The first uncontested use of the expression, “Lord’s Day,” for Sunday, is from Tertullian.
Some say that Clement of Alexandria, in 200 A.D., called Sunday as “the Lord’s Day,” in his Stromata. He compared “the Lord’s Day” to the “eighth day” using an analogy of Roman Philosophy. However, it is unclear whether he meant “the eighth day” as Sunday, or our resurrected life in heaven. Clement wrote, “He . . . keeps the Lord’s day, when he abandons an evil disposition, and assumes that of the Gnostic, glorifying the Lord’s resurrection in himself.”
In recent years, a number of translators have led us to believe that early Christian writings referred to Sunday as “the Lord’s Day.” In the table below, we present the actual Greek text used to make these translations. You will see that all of these translations are fraudulent.
Before the third century, if there was any use of the Lord’s Day, it was applied to the Sabbath Day, and not the first day of the week. As we will see below:
- 1 The Epistle of Barnabas (130 A.D.)
- 2 Dionysius, in Eusebius’ Church History (176 A.D.). Book 4:23 (section 11)
- 3 The Acts of John and the Gospel of Peter (150 to 200 A.D.)
- 4 False Translations of the phrase “the Lord’s Day”
- 4.1 The Didache (80–130 A.D.), Chapter 13 and 14
- 4.2 Ignatius of Antioch letter to the Magnetians (110 A.D.)
- 4.3 Dionysius, in Eusebius’ Church History (176 A.D.). Book 4:23 (section 11)
- 4.4 Bishop Melito of Sardis, in Eusebius’ Church History (170 A.D.). Book 4.26 (section 2)
- 4.5 Fragment 7 of the Lost Works of Irenaeus
The Epistle of Barnabas (130 A.D.)
The Epistle of Barnabas made a comparison of the LORD’s Day with the Sabbath Day.
Behold, the day of the Lord shall be as a thousand years. Therefore, children, in six days, that is in six thousand years, everything shall come to an end. And He rested on the seventh day. This He meaneth; when His Son shall come, and shall abolish the time of the Lawless One, and shall judge the ungodly, and shall change the sun and the moon and the stars, then shall he truly rest on the seventh day.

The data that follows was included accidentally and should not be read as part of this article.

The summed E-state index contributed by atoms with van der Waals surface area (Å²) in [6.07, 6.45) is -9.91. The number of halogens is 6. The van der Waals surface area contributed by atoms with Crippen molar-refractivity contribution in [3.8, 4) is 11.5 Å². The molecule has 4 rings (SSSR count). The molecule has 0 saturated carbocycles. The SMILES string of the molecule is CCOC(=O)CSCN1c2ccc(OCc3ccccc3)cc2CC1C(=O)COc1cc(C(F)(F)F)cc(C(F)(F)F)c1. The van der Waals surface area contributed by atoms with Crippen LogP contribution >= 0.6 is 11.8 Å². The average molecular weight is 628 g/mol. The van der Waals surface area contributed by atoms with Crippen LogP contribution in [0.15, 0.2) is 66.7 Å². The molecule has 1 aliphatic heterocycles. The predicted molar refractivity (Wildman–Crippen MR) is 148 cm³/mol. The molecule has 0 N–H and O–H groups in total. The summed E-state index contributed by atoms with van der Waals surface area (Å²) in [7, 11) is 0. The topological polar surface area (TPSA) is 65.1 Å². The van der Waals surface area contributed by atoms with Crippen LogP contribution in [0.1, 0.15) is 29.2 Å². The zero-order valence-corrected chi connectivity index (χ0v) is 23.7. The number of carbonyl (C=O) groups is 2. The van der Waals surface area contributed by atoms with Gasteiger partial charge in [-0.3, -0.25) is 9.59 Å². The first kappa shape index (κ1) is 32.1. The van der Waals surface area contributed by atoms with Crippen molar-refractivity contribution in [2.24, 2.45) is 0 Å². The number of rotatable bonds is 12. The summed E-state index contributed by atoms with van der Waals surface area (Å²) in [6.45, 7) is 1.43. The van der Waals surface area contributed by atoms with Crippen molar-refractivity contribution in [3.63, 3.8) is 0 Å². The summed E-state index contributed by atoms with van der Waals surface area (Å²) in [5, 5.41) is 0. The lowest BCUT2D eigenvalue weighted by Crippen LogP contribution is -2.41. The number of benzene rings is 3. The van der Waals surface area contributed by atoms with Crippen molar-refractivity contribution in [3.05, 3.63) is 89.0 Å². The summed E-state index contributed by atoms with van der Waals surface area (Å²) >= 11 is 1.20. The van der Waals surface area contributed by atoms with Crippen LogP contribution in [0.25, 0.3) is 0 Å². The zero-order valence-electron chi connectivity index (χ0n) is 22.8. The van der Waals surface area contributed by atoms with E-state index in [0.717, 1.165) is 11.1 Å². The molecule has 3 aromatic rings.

Dionysius, in Eusebius’ Church History (176 A.D.). Book 4:23 (section 11)
English translations say “Lord’s Day.” But the Greek reads “Lord’s Holy Day.”
Historians tell us Corinth observed the Sabbath; this was the meaning of “Lord’s Holy Day;” as we discussed in Chapter 18, Christ was the YHVH ELOHIM who rested on the Sabbath, as stated in the Commandment.
The Acts of John and the Gospel of Peter (150 to 200 A.D.)
As we read in Chapter 27, in the second half of the second century, Modalist or Docetic believers wrote two forgeries, which are the Gospel of Peter and the Acts of John.
The Acts of John reads, “And on the seventh day, it being the Lord’s day.”1
The Gospel of Peter has only one chapter, verse 35 reads, “But in the night in which the Lord’s day dawned . . . there was a loud voice . . . the stone was thrust against the door.” Verse 50 reads, “But early in the morning of the Lord’s Day, she (Mary Magdelene) . . . . came to the tomb . . . .”
This “Gospel”may be the oldest writing to use the phrase “Lord’s Day. ” We have only one copy of this “Gospel” mentioned by Eusebius in his Church History. The original writing is considered by most to have been made about 150 AD. The copy that we have was discovered in 1886-87, and is a reproduction dated to the 6th Century. The question is: Did the original version of 150 AD, really contain the phrase “Lord’s Day,” or did a transcriber, like others we describe below, simply believe that was the proper word? It is certainly difficult to believe that the original writer, in the 2nd Century, put the phrase “Lord’s Day,” for Sunday, in the mouth of the Apostle Peter, and even to use it two times!
At any rate, the writer provides us with an idea of the real meaning of Matthew 28:1-2, which reads: “Now after the Sabbaths, as it began to dawn ἐπιφωσκούσῃ epiphōskousē toward the first day of the week, came Mary Magdalene and the other Mary to see the sepulcher. And there was a great earthquake . . .”